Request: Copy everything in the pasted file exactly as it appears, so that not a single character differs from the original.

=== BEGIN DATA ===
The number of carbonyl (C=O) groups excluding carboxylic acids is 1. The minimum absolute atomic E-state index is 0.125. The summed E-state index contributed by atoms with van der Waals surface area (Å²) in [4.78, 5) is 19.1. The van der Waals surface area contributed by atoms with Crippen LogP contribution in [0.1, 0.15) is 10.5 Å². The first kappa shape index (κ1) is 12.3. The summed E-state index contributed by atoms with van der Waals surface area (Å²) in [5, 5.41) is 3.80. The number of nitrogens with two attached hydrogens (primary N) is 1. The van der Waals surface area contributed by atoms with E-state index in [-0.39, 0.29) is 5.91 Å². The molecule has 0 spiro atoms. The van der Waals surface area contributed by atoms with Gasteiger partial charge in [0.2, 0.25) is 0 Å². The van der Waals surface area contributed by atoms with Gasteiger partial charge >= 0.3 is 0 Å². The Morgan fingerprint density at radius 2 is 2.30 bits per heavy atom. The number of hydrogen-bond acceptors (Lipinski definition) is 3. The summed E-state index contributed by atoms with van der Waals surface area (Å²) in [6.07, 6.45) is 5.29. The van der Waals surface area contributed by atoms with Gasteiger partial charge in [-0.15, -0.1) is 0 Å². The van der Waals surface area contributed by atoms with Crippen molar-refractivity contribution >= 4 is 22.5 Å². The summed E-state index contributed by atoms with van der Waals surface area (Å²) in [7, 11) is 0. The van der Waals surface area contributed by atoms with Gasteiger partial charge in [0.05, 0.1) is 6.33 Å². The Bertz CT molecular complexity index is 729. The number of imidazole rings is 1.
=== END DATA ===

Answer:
The number of carbonyl (C=O) groups excluding carboxylic acids is 1. The minimum absolute atomic E-state index is 0.125. The summed E-state index contributed by atoms with van der Waals surface area (Å²) in [4.78, 5) is 19.1. The van der Waals surface area contributed by atoms with Crippen LogP contribution in [0.1, 0.15) is 10.5 Å². The first kappa shape index (κ1) is 12.3. The summed E-state index contributed by atoms with van der Waals surface area (Å²) in [5, 5.41) is 3.80. The number of nitrogens with two attached hydrogens (primary N) is 1. The van der Waals surface area contributed by atoms with E-state index in [-0.39, 0.29) is 5.91 Å². The molecule has 0 spiro atoms. The van der Waals surface area contributed by atoms with Gasteiger partial charge in [0.2, 0.25) is 0 Å². The van der Waals surface area contributed by atoms with Gasteiger partial charge >= 0.3 is 0 Å². The Morgan fingerprint density at radius 2 is 2.30 bits per heavy atom. The number of hydrogen-bond acceptors (Lipinski definition) is 3. The summed E-state index contributed by atoms with van der Waals surface area (Å²) in [6.07, 6.45) is 5.29. The van der Waals surface area contributed by atoms with Gasteiger partial charge in [-0.15, -0.1) is 0 Å². The van der Waals surface area contributed by atoms with Crippen molar-refractivity contribution >= 4 is 22.5 Å². The summed E-state index contributed by atoms with van der Waals surface area (Å²) in [7, 11) is 0. The van der Waals surface area contributed by atoms with Gasteiger partial charge in [0.05, 0.1) is 6.33 Å². The Bertz CT molecular complexity index is 729. The number of imidazole rings is 1.